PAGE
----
Members of Congress

U.S. Senate

Democrats have controlled both of Massachusetts's seats in the U.S. Senate since 2012:

U.S. House of Representatives

Out of the nine seats Massachusetts is apportioned in the U.S. House of Representatives, all nine are held by Democrats:

District Member Photo
1st Richard Neal
2nd Jim McGovern
3rd Lori Trahan
4th Jake Auchincloss
5th Katherine Clark
6th Seth Moulton
7th Ayanna Pressley
8th Stephen F. Lynch
9th Bill Keating

Statewide offices

Democrats control all six of the elected statewide offices:

State legislature

See also: 2023–2024 Massachusetts legislature

Mayoral offices

As of 2023, Democrats control the mayoralty in nine of the state's ten largest cities.

Past elected officials

U.S. Presidents

U.S. Senators

U.S. Representatives

before 1874







State legislature

See also: List of Massachusetts General Courts, List of Massachusetts Senate delegations, List of Speakers of the Massachusetts House of Representatives, and President of the Massachusetts Senate § List of presidents of the Massachusetts Senate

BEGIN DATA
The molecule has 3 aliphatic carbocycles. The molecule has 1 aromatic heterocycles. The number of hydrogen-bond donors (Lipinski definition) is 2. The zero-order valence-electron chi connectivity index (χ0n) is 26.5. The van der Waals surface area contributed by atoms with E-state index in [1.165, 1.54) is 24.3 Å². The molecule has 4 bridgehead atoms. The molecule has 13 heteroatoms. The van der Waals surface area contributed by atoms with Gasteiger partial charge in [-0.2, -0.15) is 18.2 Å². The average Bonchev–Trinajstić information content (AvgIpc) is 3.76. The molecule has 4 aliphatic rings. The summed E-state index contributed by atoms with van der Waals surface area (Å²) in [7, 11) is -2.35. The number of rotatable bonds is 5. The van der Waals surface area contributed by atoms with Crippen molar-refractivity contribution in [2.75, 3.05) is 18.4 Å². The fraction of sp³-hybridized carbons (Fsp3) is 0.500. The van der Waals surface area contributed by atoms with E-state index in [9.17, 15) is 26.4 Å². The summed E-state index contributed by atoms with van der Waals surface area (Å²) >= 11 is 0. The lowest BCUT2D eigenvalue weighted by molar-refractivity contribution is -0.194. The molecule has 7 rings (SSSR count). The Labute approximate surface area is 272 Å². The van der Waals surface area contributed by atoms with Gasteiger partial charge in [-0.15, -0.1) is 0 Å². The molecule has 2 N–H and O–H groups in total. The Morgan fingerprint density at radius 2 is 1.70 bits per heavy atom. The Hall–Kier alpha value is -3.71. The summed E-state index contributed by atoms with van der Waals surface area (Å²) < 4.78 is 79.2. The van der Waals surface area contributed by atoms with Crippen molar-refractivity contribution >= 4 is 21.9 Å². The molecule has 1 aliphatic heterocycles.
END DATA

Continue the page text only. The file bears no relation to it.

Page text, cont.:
Speakers of the House

President of the Senate

Other statewide offices

Attorney General


Secretary of the Commonwealth


List of party chairpersons

This list is incomplete; you can help by adding missing items. (June 2011)

See also


  1. ^ Galvin, William Francis. "Massachusetts Registered Voter Enrollment: 1948–2022". Secretary of the Commonwealth of Massachusetts. Retrieved December 19, 2022.
  2. ^ Chris Lisinski (April 25, 2023). "Steve Kerrigan is the new head of the Mass. Democratic Party and is no stranger to politics". The Republican (Springfield, Massachusetts). Retrieved December 25, 2023.
  3. ^ "Senate Members: Democrats",, retrieved August 8, 2020
  4. ^ "House Members: Democrats",, retrieved August 8, 2020
  5. ^ Political Points: The Official Vote of the State of Massachusetts. Valuable Information, Political Points, reliable and instructive. Boston: M.J. Kiley. 1891. hdl:2027/hvd.32044024431744 – via HathiTrust.


  1. ^ Banks left the Democratic Party in 1855, but served several nonconsecutive terms in Congress until 1891 as a Know-Nothing and Republican.
  2. ^ Cahill left the Democratic Party in 2009, but remained Treasurer until 2011.

Further reading